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The Traditional Aflaj Irrigation System

THE PHYSICAL STRUCTURE OF THE FALAJ

The falaj basically consists of a tunnel to tap the ground water and bring it to the surface for distribution to crops and housing without mechanical use. Excavating was carried out using man power and very primitive materials, nevertheless, it has been running for centuries with high efficiency of water delivery. Water flow depends on gravity gradient along the tunnel starting from the mother well and for tens of kilometers long.
At the end of the tunnel water is divided into lateral tunnels and then to small channels for individual gardens. Mostly, water is led to only one garden at a time. The yield of aflaj varies according to ground-water characteristics, the porosity of the soil, and the season. Parks and Smith reported that the physical principle of this method of gravity water varies according to hydrological and topographic conditions. The two major classes of qanats sited in extensive alluvial deposits such as Iran, and aflaj in restricted wadi gravels typical of Oman.
When a new falaj is to be dug, a knowledgeable man of water availability signs is asked to find a place with abundance of underground water, normally, on the upper slope of an alluvial fan. Digging of the mother well where the water has been found starts first followed by other shafts until the farm lands are reached. Since the Persian introduced falaj to Oman, most of aflaj's layout remain the same.


THE FALAJ LAYOUT

The mother well (umm Al falaj):
The location of the mother well, which is the main source of falaj, is normally downstream. Here the volume of water in storage is considerable but does not lie too deep, the water quality is also high . Advantage of building the mother well downstream is; reduce labor and establishment cost, minimize the losses of water through evaporation and peculation, and reduce salt accumulation.

Access shafts:
The access shafts are built along the tunnel to provide ventilation and for removal of debris. The shafts are located every 20 meters, and they vary in their depth according to the depth of the underground tunnel. At the shaft mouth a ring of burned clay is built to prevent flooding water from entering the tunnel and destroy the falaj if the tunnel collapse. In many cases, these rings are covered to prevent animal and people from falling into it, as well as protection of water from pollutants.

The tunnel:
Having located a suitable water supply, the tunnel isthen dug back to the mother well at a gradient of 1/500 to 1/2,500 to prevent erosion and siltation. The size of the tunnel is just enough for the worker to crawl through, while the length varies according to the nature of terrain. A technique that is used for crossing wadi beds is either inverted siphon or bridges.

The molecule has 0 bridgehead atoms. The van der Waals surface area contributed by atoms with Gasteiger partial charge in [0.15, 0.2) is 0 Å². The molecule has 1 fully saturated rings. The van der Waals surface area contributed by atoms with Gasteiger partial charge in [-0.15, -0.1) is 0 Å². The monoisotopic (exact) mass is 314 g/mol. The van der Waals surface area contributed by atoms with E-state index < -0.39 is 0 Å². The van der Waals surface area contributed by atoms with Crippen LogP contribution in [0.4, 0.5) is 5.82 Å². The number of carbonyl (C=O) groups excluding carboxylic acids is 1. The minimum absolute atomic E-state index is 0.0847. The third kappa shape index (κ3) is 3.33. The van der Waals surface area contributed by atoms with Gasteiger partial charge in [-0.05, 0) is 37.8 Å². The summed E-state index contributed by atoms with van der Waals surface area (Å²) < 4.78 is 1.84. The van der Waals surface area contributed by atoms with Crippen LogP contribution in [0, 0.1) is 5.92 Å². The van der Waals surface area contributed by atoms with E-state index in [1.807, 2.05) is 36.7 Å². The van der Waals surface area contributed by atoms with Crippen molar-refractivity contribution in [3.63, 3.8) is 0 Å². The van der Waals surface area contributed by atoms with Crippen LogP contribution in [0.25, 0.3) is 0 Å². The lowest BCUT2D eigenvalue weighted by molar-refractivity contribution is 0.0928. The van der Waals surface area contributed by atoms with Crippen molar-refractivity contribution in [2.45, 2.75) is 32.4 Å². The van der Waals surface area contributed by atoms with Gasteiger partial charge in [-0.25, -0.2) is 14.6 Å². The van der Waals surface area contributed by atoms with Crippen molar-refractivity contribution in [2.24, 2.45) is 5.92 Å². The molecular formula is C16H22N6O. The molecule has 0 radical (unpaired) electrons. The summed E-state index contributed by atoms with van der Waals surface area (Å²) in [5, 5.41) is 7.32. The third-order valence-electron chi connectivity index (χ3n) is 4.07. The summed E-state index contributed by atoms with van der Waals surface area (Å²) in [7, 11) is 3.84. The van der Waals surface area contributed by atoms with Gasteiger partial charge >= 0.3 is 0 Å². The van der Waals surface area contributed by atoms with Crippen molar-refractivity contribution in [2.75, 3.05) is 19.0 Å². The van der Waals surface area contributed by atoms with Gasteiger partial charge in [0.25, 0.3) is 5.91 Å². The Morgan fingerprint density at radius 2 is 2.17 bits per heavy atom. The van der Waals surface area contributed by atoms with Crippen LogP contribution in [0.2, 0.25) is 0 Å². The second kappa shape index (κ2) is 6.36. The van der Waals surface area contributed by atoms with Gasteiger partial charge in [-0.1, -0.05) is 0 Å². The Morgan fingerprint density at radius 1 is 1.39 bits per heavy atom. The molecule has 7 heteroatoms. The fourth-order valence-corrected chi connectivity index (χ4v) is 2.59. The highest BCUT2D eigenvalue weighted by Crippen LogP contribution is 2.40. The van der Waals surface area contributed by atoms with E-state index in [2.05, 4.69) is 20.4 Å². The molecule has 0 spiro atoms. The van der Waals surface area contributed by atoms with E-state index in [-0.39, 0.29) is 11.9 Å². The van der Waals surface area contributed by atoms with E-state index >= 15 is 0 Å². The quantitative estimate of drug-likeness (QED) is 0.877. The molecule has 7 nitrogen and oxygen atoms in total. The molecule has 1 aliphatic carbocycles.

WATER DISTRIBUTION

The layout of the falaj varies considerably depending on the place and the type of falaj. At the very top of the falaj, where the falaj qanat is open, the drinking water may be drawn, called sharia. This is the first permitted use of water and the access is free for all. In case of large aflaj, the channel is splited into two channels . After drinking facilities, bathing places are built for men and then for women and children. Then the channel passes through the forts and mosques until it reaches the mughisla for washing the dead. The falaj is considered public property and no individual has a particular right in it. Drawing of water for domestic use and watering of animals is free for all. The falaj is then reaches the garden where a special distribution system was developed to distribute the irrigation water.


FALAJ OWNERSHIP AND WATER PUBLIC RIGHTS

The system of water shareholding and the ways falaj water is distributed are complex. The basic of water distribution is the dawran, cycle by which the falaj is distributed around the irrigated land. Aflaj rotate on a certain period, each piece of land or a farm is allocated a period of time. Part of the water is permanently owned by the falaj founders depending on their share of money or labor and it is inherited and rarely change hands, this is called Mulk. The other part is rented to those who have no share in the falaj or for farms which need extra water than the allocated fair. Primarily, the water distribution is based on either time or volume, depending on the size of the falaj, however, the time based type is more common.
According to Al-Murshudy, the unite of time is as follows:
Ba'ada 12 hours 24 athar Rabiya 3 hours 6 athar Athar 1/2 hour 1 athar Qama 7 1/2 minutes 1/4 athar These units are based on a shadow's length. Water time was measured by the increase in the length of a man's shadow, and at night by the movement of the stars. This cycle may vary from village to another or according to the size of the falaj and the soil characteristics. Where the cycle in one place is four hours, it is infrequently as long as 16 days in another. The settlements of finest soils generally have longer cycles. The basic principle is that the individual shareholder's water is delivered to him at an appointed place and time by means of network of distributory channels that belong to the falaj itself.
The falaj-own water is available for rental (by auction) and the income is used for falaj repairs and maintenance. Other falaj fund come from falaj properties such as the date palm or trees along the channel. This system of water distribution is accepted by all and maintained the same until nowadays. This helped the aflaj survival by its close ties to the community, and its management by those most familiar with it and most affected by its state of health.




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